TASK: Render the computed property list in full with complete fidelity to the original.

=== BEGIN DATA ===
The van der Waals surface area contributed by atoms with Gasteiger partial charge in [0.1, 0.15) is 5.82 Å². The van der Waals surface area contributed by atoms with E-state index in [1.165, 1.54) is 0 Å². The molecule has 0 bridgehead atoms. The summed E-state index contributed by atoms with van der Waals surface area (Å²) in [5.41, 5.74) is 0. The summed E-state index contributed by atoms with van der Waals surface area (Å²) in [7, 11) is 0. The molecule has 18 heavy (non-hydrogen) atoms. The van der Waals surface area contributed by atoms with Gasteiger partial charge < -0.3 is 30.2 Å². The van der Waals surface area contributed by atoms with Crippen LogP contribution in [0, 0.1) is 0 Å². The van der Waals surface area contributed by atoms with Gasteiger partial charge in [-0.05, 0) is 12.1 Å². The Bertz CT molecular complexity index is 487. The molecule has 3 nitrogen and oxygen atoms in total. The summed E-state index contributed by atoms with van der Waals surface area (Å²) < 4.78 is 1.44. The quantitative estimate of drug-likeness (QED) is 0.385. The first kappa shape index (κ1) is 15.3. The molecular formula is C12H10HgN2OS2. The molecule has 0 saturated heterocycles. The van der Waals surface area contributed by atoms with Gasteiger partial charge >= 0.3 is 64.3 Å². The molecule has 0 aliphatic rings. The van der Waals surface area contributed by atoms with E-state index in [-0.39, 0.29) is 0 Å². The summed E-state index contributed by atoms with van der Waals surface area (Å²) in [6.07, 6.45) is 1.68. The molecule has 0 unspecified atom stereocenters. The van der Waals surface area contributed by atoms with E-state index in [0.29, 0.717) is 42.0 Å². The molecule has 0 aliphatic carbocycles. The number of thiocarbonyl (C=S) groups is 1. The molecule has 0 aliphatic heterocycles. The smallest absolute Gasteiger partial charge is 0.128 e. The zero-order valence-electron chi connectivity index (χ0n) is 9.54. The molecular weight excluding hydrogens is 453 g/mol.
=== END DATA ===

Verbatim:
The van der Waals surface area contributed by atoms with Gasteiger partial charge in [0.1, 0.15) is 5.82 Å². The van der Waals surface area contributed by atoms with E-state index in [1.165, 1.54) is 0 Å². The molecule has 0 bridgehead atoms. The summed E-state index contributed by atoms with van der Waals surface area (Å²) in [5.41, 5.74) is 0. The summed E-state index contributed by atoms with van der Waals surface area (Å²) in [7, 11) is 0. The molecule has 18 heavy (non-hydrogen) atoms. The van der Waals surface area contributed by atoms with Gasteiger partial charge < -0.3 is 30.2 Å². The van der Waals surface area contributed by atoms with Crippen LogP contribution in [0, 0.1) is 0 Å². The van der Waals surface area contributed by atoms with Gasteiger partial charge in [-0.05, 0) is 12.1 Å². The Bertz CT molecular complexity index is 487. The molecule has 3 nitrogen and oxygen atoms in total. The summed E-state index contributed by atoms with van der Waals surface area (Å²) < 4.78 is 1.44. The quantitative estimate of drug-likeness (QED) is 0.385. The first kappa shape index (κ1) is 15.3. The molecular formula is C12H10HgN2OS2. The molecule has 0 saturated heterocycles. The van der Waals surface area contributed by atoms with Gasteiger partial charge >= 0.3 is 64.3 Å². The molecule has 0 aliphatic rings. The van der Waals surface area contributed by atoms with E-state index in [-0.39, 0.29) is 0 Å². The summed E-state index contributed by atoms with van der Waals surface area (Å²) in [6.07, 6.45) is 1.68. The molecule has 0 unspecified atom stereocenters. The van der Waals surface area contributed by atoms with E-state index in [0.29, 0.717) is 42.0 Å². The molecule has 0 aliphatic carbocycles. The number of thiocarbonyl (C=S) groups is 1. The molecule has 0 aliphatic heterocycles. The smallest absolute Gasteiger partial charge is 0.128 e. The zero-order valence-electron chi connectivity index (χ0n) is 9.54. The molecular weight excluding hydrogens is 453 g/mol.